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Accid Anal Prev. 2013 Jan;50:600-7. doi: 10.1016/j.aap.2012.06.008. Epub 2012 Jul 24.

Using naturalistic driving data to identify variables associated with infrequent, occasional, and consistent seat belt use.

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  • 1National Highway Traffic Safety Administration, United States. Ian.Reagan@dot.gov

Abstract

Seat belt use is one of the most effective countermeasures to reduce traffic fatalities and injuries. The success of efforts to increase use is measured by road side observations and self-report questionnaires. These methods have shortcomings, with the former requiring a binary point estimate and the latter being subjective. The 100-car naturalistic driving study presented a unique opportunity to study seat belt use in that seat belt status was known for every trip each driver made during a 12-month period. Drivers were grouped into infrequent, occasional, or consistent seat belt users based on the frequency of belt use. Analyses were then completed to assess if these groups differed on several measures including personality, demographics, self-reported driving style variables as well as measures from the 100-car study instrumentation suite (average trip speed, trips per day). In addition, detailed analyses of the occasional belt user group were completed to identify factors that were predictive of occasional belt users wearing their belts. The analyses indicated that consistent seat belt users took fewer trips per day, and that increased average trip speed was associated with increased belt use among occasional belt users. The results of this project may help focus messaging efforts to convert occasional and inconsistent seat belt users to consistent users.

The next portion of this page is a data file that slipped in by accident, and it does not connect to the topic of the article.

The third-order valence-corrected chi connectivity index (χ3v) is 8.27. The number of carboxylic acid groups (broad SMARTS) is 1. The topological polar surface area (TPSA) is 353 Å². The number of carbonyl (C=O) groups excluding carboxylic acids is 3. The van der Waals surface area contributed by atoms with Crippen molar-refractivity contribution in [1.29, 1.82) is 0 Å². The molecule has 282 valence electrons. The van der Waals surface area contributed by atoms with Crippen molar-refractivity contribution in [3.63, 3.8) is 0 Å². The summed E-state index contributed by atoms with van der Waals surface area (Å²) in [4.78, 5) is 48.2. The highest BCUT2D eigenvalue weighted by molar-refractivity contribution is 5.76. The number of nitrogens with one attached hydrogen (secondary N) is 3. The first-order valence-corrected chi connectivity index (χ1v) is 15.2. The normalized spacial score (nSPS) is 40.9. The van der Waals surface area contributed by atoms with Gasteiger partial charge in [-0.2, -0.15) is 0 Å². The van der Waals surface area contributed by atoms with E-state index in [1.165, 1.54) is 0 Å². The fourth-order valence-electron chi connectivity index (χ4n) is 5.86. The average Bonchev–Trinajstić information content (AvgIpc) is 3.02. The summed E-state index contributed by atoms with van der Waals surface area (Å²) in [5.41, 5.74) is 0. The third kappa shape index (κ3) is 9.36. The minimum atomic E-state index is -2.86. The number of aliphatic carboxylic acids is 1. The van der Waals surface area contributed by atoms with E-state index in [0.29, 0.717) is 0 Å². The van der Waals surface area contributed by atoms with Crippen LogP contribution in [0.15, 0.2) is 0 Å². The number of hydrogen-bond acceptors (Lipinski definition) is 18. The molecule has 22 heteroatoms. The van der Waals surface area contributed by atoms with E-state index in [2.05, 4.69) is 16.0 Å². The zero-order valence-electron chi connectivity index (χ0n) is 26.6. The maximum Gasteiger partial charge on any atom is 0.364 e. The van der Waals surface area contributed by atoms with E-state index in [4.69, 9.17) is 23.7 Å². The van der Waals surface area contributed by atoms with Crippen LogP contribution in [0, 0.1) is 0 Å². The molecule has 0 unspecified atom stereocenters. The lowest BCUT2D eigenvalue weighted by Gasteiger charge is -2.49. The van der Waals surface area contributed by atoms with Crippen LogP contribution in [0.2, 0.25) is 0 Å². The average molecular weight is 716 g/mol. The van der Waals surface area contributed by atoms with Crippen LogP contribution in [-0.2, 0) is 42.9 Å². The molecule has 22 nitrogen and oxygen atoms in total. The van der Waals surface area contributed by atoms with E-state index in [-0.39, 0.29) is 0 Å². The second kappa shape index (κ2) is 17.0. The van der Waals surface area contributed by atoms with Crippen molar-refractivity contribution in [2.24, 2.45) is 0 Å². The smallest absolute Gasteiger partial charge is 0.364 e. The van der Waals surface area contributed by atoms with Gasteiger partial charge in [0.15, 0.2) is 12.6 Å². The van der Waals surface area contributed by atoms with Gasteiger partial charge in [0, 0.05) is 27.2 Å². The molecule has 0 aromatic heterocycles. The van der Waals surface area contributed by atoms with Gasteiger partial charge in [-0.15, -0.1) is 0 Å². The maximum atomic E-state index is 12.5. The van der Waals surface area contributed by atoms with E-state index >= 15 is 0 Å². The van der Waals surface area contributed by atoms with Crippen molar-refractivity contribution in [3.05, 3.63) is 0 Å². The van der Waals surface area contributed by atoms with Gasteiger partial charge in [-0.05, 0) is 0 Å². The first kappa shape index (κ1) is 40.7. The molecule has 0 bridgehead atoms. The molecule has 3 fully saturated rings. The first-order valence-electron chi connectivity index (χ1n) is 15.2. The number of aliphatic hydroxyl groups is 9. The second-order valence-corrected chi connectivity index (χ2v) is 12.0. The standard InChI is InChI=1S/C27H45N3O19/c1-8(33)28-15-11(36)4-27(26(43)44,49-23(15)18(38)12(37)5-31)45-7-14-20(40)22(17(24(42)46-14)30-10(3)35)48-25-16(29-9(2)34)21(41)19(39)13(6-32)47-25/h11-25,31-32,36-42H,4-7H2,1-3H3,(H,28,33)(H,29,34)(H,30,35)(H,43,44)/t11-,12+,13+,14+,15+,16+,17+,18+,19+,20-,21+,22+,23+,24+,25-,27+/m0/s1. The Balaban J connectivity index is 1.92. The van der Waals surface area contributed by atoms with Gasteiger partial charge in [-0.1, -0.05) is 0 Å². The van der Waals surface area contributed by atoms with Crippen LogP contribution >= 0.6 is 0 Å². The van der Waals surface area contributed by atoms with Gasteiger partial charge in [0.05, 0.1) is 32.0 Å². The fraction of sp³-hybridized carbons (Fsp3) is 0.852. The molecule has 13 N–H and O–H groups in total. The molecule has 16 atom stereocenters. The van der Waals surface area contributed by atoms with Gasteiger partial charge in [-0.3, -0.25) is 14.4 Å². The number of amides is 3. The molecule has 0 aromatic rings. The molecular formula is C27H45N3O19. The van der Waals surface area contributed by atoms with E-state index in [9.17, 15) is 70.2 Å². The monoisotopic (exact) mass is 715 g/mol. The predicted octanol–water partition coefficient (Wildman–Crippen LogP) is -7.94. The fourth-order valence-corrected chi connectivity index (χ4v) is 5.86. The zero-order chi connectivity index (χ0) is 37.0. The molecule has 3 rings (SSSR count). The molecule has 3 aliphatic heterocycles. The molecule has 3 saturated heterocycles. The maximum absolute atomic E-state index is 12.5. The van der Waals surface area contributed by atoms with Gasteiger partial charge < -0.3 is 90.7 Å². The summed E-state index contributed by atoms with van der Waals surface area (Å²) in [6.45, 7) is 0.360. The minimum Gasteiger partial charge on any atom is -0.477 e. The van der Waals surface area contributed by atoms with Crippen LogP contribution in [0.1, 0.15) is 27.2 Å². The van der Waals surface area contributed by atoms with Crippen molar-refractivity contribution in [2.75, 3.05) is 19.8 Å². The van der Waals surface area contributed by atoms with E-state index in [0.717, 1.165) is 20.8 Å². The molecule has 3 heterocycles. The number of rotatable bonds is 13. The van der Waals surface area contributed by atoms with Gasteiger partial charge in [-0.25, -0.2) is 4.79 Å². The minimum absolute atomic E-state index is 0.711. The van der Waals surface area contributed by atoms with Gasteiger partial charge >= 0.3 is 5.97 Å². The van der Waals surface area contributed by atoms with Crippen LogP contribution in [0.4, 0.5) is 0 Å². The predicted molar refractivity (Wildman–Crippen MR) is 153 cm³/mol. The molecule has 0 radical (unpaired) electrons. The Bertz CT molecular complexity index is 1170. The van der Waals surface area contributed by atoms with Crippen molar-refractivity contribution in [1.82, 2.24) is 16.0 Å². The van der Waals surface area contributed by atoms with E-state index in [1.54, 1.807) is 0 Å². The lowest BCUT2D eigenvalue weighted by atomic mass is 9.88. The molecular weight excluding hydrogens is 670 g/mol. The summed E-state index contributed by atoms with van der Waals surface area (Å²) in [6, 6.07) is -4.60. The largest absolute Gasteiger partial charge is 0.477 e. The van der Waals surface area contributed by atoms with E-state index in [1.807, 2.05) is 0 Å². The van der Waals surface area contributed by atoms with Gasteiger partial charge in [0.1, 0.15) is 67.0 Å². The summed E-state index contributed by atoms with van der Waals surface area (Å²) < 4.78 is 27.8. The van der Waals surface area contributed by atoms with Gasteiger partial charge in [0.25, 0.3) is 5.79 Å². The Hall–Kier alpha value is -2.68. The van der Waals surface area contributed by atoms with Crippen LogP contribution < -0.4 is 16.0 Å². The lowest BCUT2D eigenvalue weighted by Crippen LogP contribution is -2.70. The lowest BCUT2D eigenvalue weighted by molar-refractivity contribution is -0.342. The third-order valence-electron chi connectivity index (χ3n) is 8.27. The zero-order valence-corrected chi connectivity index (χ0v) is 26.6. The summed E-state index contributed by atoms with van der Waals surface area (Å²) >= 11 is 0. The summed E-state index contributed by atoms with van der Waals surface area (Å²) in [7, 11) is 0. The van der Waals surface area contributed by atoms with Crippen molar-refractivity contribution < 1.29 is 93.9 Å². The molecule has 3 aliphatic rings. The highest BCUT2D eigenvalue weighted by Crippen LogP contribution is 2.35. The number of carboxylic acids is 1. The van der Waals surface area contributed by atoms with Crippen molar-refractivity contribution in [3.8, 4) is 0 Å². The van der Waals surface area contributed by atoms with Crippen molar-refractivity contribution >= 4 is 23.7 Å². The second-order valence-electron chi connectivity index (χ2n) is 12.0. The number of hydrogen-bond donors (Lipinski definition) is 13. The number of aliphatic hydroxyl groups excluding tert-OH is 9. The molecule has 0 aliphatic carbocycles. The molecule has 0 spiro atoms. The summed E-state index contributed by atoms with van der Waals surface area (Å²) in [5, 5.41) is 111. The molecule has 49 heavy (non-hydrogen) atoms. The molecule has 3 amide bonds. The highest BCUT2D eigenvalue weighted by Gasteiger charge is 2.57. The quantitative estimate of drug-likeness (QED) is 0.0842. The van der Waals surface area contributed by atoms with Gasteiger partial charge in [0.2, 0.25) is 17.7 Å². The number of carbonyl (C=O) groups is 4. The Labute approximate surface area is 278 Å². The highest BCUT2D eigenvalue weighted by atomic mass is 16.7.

Copyright © 2012 Elsevier Ltd. All rights reserved.

PMID:
22831496
[PubMed - indexed for MEDLINE]
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